1911 Encyclopædia Britannica/Springfield (Illinois)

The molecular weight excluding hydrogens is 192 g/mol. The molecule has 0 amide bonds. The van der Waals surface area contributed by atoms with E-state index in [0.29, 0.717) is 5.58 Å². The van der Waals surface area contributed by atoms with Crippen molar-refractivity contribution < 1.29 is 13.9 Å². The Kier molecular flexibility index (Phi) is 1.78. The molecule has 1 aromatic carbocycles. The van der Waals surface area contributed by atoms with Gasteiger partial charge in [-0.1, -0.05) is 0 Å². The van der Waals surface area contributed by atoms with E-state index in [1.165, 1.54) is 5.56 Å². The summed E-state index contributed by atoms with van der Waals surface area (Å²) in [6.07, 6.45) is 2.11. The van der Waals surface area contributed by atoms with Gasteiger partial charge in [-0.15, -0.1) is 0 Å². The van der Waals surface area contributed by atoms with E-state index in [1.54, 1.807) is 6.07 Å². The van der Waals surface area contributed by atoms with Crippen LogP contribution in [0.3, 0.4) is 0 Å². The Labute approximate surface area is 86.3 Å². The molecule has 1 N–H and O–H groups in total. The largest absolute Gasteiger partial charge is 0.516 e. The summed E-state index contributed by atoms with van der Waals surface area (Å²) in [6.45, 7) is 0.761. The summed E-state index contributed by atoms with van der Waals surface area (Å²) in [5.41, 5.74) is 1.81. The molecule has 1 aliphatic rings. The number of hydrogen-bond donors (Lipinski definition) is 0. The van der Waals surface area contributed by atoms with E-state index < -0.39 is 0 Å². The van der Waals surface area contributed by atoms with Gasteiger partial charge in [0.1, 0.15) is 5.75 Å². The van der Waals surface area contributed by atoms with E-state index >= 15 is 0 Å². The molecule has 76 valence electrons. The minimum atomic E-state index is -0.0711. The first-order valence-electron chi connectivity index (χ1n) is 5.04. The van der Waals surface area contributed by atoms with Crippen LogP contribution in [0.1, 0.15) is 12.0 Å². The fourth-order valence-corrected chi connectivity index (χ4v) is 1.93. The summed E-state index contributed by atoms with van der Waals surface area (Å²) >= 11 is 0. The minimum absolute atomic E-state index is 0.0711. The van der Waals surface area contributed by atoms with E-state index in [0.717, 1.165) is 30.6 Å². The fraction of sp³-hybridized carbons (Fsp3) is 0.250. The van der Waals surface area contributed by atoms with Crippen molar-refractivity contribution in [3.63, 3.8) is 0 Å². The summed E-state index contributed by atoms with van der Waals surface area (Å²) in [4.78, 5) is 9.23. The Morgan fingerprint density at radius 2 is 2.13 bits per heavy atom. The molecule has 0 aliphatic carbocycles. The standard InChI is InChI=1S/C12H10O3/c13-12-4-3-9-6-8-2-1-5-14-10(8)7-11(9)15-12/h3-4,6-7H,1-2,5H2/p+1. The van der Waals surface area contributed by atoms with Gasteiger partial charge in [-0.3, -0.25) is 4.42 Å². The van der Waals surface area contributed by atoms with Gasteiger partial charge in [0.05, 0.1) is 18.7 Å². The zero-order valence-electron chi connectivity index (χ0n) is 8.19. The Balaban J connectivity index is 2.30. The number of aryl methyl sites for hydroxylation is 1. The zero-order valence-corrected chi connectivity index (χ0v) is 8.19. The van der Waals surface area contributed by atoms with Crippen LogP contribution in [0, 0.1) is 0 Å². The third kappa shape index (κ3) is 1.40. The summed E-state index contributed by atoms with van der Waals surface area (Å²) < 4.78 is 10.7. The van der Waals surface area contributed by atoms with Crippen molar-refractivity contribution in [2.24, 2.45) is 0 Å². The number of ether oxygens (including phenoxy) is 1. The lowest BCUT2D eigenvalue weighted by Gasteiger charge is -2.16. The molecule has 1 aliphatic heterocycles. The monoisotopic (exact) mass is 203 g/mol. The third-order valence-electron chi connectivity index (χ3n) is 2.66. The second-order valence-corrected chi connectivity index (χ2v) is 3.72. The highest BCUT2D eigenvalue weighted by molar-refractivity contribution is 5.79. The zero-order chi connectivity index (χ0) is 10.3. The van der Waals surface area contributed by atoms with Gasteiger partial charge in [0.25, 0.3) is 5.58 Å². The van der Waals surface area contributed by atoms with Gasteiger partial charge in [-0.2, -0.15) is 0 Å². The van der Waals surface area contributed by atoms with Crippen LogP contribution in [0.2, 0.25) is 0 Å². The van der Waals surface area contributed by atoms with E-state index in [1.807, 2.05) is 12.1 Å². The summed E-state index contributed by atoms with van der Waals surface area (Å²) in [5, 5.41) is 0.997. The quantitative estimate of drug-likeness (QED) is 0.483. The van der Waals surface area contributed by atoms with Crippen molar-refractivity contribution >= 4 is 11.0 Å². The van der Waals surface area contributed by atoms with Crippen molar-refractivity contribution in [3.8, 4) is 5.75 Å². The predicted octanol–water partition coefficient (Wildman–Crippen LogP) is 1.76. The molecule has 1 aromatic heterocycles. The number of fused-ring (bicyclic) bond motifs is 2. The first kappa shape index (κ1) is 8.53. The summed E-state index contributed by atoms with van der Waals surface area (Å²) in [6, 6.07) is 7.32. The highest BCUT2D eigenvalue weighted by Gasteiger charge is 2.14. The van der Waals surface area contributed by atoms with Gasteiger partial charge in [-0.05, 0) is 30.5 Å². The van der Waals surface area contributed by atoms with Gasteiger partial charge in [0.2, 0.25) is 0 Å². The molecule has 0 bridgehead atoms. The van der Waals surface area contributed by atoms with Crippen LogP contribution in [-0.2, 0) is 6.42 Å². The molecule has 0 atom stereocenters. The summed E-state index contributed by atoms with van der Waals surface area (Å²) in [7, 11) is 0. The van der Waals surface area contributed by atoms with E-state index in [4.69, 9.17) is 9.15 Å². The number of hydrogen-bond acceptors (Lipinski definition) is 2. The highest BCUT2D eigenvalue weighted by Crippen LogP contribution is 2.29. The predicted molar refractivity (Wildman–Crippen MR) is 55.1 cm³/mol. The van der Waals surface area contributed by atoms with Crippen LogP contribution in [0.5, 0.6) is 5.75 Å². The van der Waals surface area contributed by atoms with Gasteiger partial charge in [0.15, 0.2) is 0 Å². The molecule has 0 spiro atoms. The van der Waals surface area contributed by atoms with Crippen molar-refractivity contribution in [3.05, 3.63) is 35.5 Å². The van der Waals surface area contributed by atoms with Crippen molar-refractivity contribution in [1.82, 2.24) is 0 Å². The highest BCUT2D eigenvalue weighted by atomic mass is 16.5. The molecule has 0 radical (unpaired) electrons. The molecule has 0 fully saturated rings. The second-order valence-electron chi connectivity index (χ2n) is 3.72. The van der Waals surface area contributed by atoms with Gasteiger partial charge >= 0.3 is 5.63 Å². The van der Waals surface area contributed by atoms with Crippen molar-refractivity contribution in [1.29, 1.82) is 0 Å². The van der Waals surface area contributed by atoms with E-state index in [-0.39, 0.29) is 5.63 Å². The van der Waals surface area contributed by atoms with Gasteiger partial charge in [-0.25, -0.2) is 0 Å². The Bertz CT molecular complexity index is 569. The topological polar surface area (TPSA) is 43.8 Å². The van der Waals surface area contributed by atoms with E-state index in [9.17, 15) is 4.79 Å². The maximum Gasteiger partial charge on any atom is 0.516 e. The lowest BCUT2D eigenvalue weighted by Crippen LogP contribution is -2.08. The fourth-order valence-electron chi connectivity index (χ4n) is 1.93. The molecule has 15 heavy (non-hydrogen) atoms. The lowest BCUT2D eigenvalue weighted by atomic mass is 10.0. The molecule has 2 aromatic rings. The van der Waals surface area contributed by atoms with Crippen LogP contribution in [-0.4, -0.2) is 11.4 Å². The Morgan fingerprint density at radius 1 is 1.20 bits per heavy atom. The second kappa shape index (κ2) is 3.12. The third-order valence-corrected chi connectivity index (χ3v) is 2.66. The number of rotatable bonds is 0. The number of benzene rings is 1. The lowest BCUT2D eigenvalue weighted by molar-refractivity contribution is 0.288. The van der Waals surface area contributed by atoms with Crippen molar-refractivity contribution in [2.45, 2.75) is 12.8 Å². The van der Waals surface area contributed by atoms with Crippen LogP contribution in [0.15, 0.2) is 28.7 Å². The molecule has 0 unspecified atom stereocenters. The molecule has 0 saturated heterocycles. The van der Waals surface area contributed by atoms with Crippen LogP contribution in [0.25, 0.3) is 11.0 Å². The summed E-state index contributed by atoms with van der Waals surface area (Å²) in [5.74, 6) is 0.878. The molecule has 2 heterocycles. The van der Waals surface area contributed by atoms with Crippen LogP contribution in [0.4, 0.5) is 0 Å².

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SPRINGFIELD, the capital of Illinois, U.S.A., and the county-seat of Sangamon county, on the Sangamon river, in the central part of the state. Pop. (1890), 24,963; (1900), 34,159, of whom 4654 were foreign-born (1940 Germans, 1106 Irish and 499 English) and 2227 negroes; (1910 census) 51,678. Land area (1906), 7.07 sq. m., of which 3.37 sq. m. had been annexed since 1890. It is served by the Baltimore & Ohio South-Western, the Chicago & Alton, the Chicago, Peoria & St Louis, the Illinois Central, the Wabash, and the Cincinnati, Hamilton & Dayton railways, and by inter-urban electric lines. The city has a park and a boulevard system; the principal parks are Washington, Lincoln, Reservoir and Mildred. The chief public building is the state capitol (built in 1868-1888 at a cost of about $4,500,000), in the form of a Greek cross, with porticoes of granite and a dome 361 ft. high. It is the fifth state capitol of Illinois and the second erected in Springfield. Other prominent buildings are the Supreme Court building, the county court house (the old state capitol, finished in 1853), the city-hall, the state arsenal, the high school and the public library. In Oak Ridge cemetery, adjacent to the city, is the Lincoln monument, erected over Abraham Lincoln's grave with funds raised throughout the country by a Lincoln Monument Association. It was designed by Larkin G. Mead, and consists of a granite obelisk 121 ft. above the centre of a mausoleum, which is 119½ ft. long and 72½ ft. wide, and in which there are six crypts for the burial of members of Lincoln's family, and a memorial hall, a museum of Lincolniana. Around the foot of the obelisk (besides an heroic statue of Lincoln) are four groups of figures in bronze, symbolizing the army and navy of the United States. The monument was completed and dedicated in 1874, was transferred to the state in 1895, and restored and in large part rebuilt in 1899-1901. Lincoln's home (erected in 1839 and bought by Lincoln in 1844) in Springfield is well preserved by the state. In the city are the state library (1842), the state law library (1839), the Illinois historical library (1889), of which the State Historical Society (1903) is a department, and the Illinois Supreme Court library; several educational institutions, including Concordia-Seminar (Evangelical Lutheran), the Ursuline Academy (Roman Catholic), and the Academy of the Sacred Heart (Roman Catholic); the Springfield hospital (1897; Lutheran), and the St John's hospital (1875; under the Sisters of St Francis), two orphanages, two homes for aged women, and a sanatorium; the permanent grounds of the State Fair (157 acres), and a state rifle range and militia camp-ground (160 acres). Springfield is a trading and shipping centre for a prosperous agricultural region, and ships large quantities of bituminous coal from the immediate vicinity. The Wabash and the Chicago, Peoria & St Louis railways have large repair shops here. Among the manufactures are agricultural implements, watches and watch material the Illinois Watch Company has a large factory here lumber, flour, foundry and machine-shop products, automobiles, shoes and boilers. The total value of the factory product in 1905 was $5,976,637 (67.2% more than in 1900). The first settlement was made in 1818. In 1821 the place was chosen to be the county-seat of the newly created Sangamon county and was named Springfield. In 1823 it was platted, and was named Calhoun in honour of John C. Calhoun, but this name was not popular and the former name was soon restored. Springfield was incorporated as a town in 1832 and chartered as a city in 1840. In 1837 the state legislature passed a bill making Springfield the capital, and in December 1839 the legislature first met here.